Some people want to be the President of the United States when they grow up. Some want to win a Nobel Prize. Some want to win a Super Bowl or a World Series. But not me. When I grow up, I want to be a MacArthur Fellow.

Every year, the MacArthur Foundation chooses a class of MacArthur Fellows, who each receive a stipend (currently set at $625,000 and paid out over five years) to do with as they please. These “genius grants” are typically a complete surprise to the chosen Fellows, who are “selected through a rigorous process involving thousands of expert and anonymous nominators, evaluators, and selectors.”

For me, it’s not about the money. OK, it’s not entirely about the money. Instead, it’s mostly about someone affirming my long-held and deeply-misguided belief that I am secretly a genius. Sure, I’ve never done or said (or written) anything particularly brilliant, but I think that I could, if only the MacArthur Foundation would officially designate me a “genius” and stroke me a large check. Plus (and this is a very important part of my plan), if I were to be designated a “genius” by the MacArthur Foundation, then people would have to listen to what I say and, more importantly, agree with it, because I am a genius.

The 2014 class of MacArthur Fellows is announced in September. Fingers crossed.

The thing about this dream is that it sort of came true. For someone else. In the early 1970s, Sixto Rodriguez recorded two albums, Cold Fact in 1970 and Coming from Reality in 1971. Released under the name Rodriguez, the albums hardly sold at all. In the United States. However, by the mid-1970s, Rodriguez became hugely popular in South Africa, with fans there comparing his music to Bob Dylan. Rodriguez was more popular in South Africa than Elvis, and his album was an essential part of every South African record collection, along with Abbey Road. South Africans pored over his lyrics and got tattoos of his album covers.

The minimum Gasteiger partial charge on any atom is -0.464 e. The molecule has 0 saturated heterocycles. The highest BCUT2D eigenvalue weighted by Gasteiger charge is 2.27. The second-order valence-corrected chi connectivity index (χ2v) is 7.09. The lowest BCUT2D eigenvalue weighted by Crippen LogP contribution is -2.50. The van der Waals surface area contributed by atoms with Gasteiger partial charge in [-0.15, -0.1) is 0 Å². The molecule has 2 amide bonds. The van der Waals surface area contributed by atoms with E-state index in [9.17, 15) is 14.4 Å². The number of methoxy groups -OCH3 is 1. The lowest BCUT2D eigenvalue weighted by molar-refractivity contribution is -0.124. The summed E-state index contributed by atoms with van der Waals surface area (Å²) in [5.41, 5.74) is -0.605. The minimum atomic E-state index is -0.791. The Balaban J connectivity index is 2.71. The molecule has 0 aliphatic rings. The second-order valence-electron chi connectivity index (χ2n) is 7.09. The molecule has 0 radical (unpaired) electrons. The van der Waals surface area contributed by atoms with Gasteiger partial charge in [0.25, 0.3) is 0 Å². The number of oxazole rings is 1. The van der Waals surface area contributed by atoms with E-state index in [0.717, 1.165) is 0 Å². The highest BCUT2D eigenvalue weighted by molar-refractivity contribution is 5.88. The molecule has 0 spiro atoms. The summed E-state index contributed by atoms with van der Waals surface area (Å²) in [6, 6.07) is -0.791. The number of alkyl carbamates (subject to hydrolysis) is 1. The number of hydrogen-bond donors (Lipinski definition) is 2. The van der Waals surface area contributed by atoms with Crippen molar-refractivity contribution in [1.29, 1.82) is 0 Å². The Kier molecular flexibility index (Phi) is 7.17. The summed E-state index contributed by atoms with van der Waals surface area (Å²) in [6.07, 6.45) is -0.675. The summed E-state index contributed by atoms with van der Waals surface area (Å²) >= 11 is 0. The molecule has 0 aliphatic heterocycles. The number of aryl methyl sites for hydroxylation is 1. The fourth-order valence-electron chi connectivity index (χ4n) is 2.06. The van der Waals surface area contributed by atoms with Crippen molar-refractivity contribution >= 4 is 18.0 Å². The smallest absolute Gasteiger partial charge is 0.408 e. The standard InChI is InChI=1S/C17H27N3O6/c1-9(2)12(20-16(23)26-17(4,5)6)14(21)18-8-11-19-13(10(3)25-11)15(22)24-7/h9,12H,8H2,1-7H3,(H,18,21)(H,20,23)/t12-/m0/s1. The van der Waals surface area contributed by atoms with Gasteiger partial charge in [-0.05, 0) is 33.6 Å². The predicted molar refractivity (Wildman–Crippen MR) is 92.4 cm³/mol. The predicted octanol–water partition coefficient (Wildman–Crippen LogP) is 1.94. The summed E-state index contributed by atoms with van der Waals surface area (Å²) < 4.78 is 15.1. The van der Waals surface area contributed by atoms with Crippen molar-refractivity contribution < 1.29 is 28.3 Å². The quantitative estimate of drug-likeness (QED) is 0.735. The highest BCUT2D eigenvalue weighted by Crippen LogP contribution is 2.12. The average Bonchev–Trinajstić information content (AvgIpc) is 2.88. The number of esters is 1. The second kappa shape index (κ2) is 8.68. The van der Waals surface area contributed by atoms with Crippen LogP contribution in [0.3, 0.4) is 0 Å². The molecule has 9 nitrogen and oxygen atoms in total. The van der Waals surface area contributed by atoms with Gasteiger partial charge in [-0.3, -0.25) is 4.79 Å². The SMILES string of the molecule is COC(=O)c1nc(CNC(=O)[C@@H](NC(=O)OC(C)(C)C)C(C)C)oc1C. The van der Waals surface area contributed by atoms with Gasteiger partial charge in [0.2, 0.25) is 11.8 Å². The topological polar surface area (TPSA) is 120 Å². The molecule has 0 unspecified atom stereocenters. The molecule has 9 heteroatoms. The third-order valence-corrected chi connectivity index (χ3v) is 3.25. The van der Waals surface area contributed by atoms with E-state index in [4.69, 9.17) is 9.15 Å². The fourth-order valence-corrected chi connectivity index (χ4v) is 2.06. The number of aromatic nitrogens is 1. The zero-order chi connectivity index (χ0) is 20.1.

But the thing is, Rodriguez knew nothing about it. Rodriguez’s label dropped him after his albums failed in America, and he spent the next 25 years as a day laborer in Detroit.

Rodriguez’s story is told very well in the 2012 documentary “Searching for Sugar Man,” which won an Academy Award. (The director of the documentary, Malik Bendjelloul, recently passed away.) “Searching for Sugar Man” traces the steps by which a group of South African fans finally tracked down Rodriguez in the late 1990s and revealed his secret identity to him. I can’t recommend it highly enough.

If I were Rodriguez, my reaction upon hearing about my fame would have been to run through the streets of Detroit, yelling “I told you so” to everyone who doubted me and especially to the label that dropped me. But Rodriguez doesn’t do that. Instead, he accepts the news with grace, assumes his rock-star mantle, and, clothed in his new identity, plays a series of sold-out shows to a grateful South African audience.

It’s a reminder that, one day, our own failures will be redeemed, when we stand before an audience, clothed in our perfect identity, and welcomed as beloved children. If not as geniuses.